Laura Gonzalez

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Writing and sewing the coat of coats — 21 Apr 2012

Once, she told me, she decided to create the ‘coat of coats’. She was sure she had the strength for it, but in the end, she had been defeated by the problem of ‘connections’, which I ‘as a writer must have come up against’. (That, so she said, was the end of her megalomania). But the unfinished coat of coats had been so beautiful that people who had seen it on the Métro had been stricken with awe. […]

Once again D. had thought with me and was immediately able to answer my question about the problem of connections and transition. She had even brought samples of the different materials intended for her coat: brocade, satin, damask.
‘So you want me to tell you about the coat. It began with my calling what I had thought up the Great Idea. The coat was to embody it.
‘I began with a sleeve. From the start I had difficulty forcing the firm rounded form I wanted on the soft, yielding material. I decided to back the material with a stiff woolen fabric.
‘The sleeve was finished. I thought it so priceless, so beautiful, that I despaired of having the same strength for the other parts of the coat.
‘I thought of my ides; of nature’s moment of tension and sudden softening; how the one merges with the other.
‘Every day I thought for an hour or two of the coat I had begun; I compared the parts with my idea and pondered: how was I to go on?
‘The upper part was finished. When I started on the lower part, the unity was lost. The pieces I made had no connection wit the upper part. At this point the weight of the thick and thin materials I had fitted together made my work more difficult. I had to hold them up in the sewing machine to keep them from slipping.
‘I laid the pieces down in front of me side by side; none of them went with the others. I waited for the moment when suddenly my picture would hang together.
‘During this time of examining and testing, I could feel myself growing physically weak and incapable. I forbade myself even to think of the Great Idea.
‘Pictures and blueprints of Chinese roof construction, the problem of relieving the strain of heavy weights by proper distribution, filled me with excitement. I saw that connections are important no matter what one is doing.
‘Then one day I stopped thinking about it and just sewed the pieces together. I made the coat curve inward at one point. It excited me to feel so sure of myself.
‘I hung the coat on the wall. Every day, I tried it on. I began to think well of it. It was better than anything else I had done, but it wasn’t perfect.
‘In making clothes, you have to remember every form you use for reference as the work goes on. But you shouldn’t have to quote it to yourself, you must automatically see the final form you are aiming at. In every instance there is only one correct one; the form determines the colour and must solve the problem of transition.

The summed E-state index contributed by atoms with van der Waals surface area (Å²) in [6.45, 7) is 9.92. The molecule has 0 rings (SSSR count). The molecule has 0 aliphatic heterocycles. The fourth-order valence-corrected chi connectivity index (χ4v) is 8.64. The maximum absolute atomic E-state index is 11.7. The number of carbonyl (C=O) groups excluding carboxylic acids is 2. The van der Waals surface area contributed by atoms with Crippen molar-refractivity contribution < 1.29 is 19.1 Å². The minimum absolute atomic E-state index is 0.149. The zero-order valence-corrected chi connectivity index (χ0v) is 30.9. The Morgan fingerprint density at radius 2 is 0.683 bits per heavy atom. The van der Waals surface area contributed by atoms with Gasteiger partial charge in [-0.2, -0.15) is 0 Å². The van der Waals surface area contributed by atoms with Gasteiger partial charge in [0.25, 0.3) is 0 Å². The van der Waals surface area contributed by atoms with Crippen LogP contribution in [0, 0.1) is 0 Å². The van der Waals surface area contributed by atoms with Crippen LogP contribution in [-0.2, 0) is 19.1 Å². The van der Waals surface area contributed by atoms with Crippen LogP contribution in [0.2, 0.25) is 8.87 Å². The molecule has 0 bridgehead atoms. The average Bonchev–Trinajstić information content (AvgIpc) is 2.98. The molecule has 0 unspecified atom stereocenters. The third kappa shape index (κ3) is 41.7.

‘A transition must clearly divide and at the same time bring together.

Peter Handle, ‘The Lesson of Mont Sainte-Victoire’ in Slow Homecoming, New York Review Books, 2009, p. 192, 199–200.

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Alexander McQueen, The Girl Who Lived in the Tree, autumn/winter 2008–9, coat of red silk satin dress of ivory silk chiffon embroidered with crystal beads.

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About Me

I am an artist and writer. My recent practice performance, film, dance, photography and text, and my work has been performed, exhibited and published in many venues in Europe and the US. I have spoken at numerous conferences and events, including the Museum for the Fashion Institute of Technology in New York, the Medical Museum in Copenhagen, College Arts Association and the Association for the Psychoanalysis of Culture and Society. When I am not following Freud, Lacan and Marx’s footsteps with my camera or creating performance works as part of my Athenaeum Research Fellowship at the Royal Conservatoire of Scotland, I teach postgraduate students at Transart Institute.

I am currently immersed in an interdisciplinary project exploring knowledge and the body of the hysteric. In 2013, together with Child and Adolescent Mental Health practitioner Frances Davies, I co-edited the book ‘Madness, Women and the Power of Art’, to which I contributed a work authored with Eleanor Bowen. My book ‘Make Me Yours: How Art Seduces’ was published by Cambridge Scholars in 2016. In this text, investigates psychoanalytic approaches to making and understanding objects of seduction, including an examination of parallels between artistic and analytic practices, a study of Manolo Blahnik’s shoes as objects of desire, a disturbing encounter with Marcel Duchamp’s last work, and the creation of a psychoanalytically inspired Discourse of the Artefact, a framework enabling the circulation of questions and answers through a relational approach to artworks.